Similarly, Japan-India Maritime Exercise (JIMEX) is also conducted on a regular basis. At the 2+2 meeting, one topic that will come up for discussion is the on-going negotiations regarding the Acquisition and Cross-Servicing Agreement (ACSA). This is a very important agreement that will provide each other supplies and access to fuel and repair facilities. This will greatly heighten the prospects of bilateral defence and strategic cooperation. This agreement will make India the sixth country with which Japan has made such an arrangement along with the US, UK, France, Canada and Australia.

Transfer of defence technology will be another subject of great mutual interest. In 2014, both countries signed a Memorandum of Cooperation and Exchanges in the field of defence. This was followed by two more framework agreements in 2015 on the transfer of defence equipment and technology and the security measures for the protection of classified military information. Cooperation on defence technology and equipment will provide great opportunities for cooperation at the level of public-private companies. Both Modi and Abe have identified many areas for technology cooperation like submarines technology, unmanned Ground Vehicle (UGV) and Robotics. In this context, the ministerial meeting should also take up the question of the long-pending sale of US2 amphibian aircraft to India and make a clear decision.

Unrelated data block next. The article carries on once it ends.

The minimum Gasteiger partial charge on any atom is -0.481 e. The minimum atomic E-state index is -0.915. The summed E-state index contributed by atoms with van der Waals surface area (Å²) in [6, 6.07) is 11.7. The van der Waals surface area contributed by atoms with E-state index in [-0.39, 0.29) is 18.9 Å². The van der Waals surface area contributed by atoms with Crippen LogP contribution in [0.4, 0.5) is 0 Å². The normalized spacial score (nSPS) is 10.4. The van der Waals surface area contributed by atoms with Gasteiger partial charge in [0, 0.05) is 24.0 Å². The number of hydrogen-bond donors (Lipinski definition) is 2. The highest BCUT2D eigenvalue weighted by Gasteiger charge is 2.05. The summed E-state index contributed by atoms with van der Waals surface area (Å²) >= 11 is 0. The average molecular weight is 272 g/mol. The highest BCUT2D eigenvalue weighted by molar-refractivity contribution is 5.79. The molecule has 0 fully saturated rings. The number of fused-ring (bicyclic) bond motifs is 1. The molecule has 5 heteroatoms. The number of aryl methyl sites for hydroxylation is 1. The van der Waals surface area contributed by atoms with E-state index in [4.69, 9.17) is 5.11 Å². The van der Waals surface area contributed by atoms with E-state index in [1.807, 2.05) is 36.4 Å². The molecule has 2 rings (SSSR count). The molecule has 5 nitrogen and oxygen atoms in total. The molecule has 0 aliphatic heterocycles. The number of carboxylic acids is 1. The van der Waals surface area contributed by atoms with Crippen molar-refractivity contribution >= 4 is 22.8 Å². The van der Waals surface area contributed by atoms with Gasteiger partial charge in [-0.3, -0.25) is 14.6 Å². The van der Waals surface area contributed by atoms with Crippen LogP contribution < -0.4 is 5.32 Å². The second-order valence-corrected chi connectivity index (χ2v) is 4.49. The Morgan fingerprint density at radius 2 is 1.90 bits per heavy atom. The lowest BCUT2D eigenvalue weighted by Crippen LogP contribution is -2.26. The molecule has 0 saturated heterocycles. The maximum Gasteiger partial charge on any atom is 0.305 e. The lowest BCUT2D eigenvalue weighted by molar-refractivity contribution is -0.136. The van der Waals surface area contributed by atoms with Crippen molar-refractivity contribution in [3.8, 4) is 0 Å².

It is also necessary at the ministerial meeting to evaluate the progress of the Asia-Africa Growth Corridor, a project announced by both countries with considerable fanfare. Subsequently, there were reports that the initial interest had somewhat waned. Perhaps the time has come for both countries to clarify their position on the subject.

It is also possible that Japan will try to discuss and convince India on the question of reconsidering its stand on opting out of the Regional Comprehensive Economic Partnership (RCEP). Japan prefers to have India’s presence to balance China’s influence under the agreement.

The first India-Japan 2+2 meeting on 30 November will be a landmark event. Since it is taking place just a fortnight before the Modi-Abe summit meeting, it carries additional importance too. There is no doubt that it will set the major items on the summit agenda and will be a very useful precursor to the summit.

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K. V. Kesavan

K. V. Kesavan

K.V. Kesavan (1938 2021) was Visiting Distinguished Fellow at ORF. He was one of the leading Indian scholars in the field of Japanese studies. Professor ...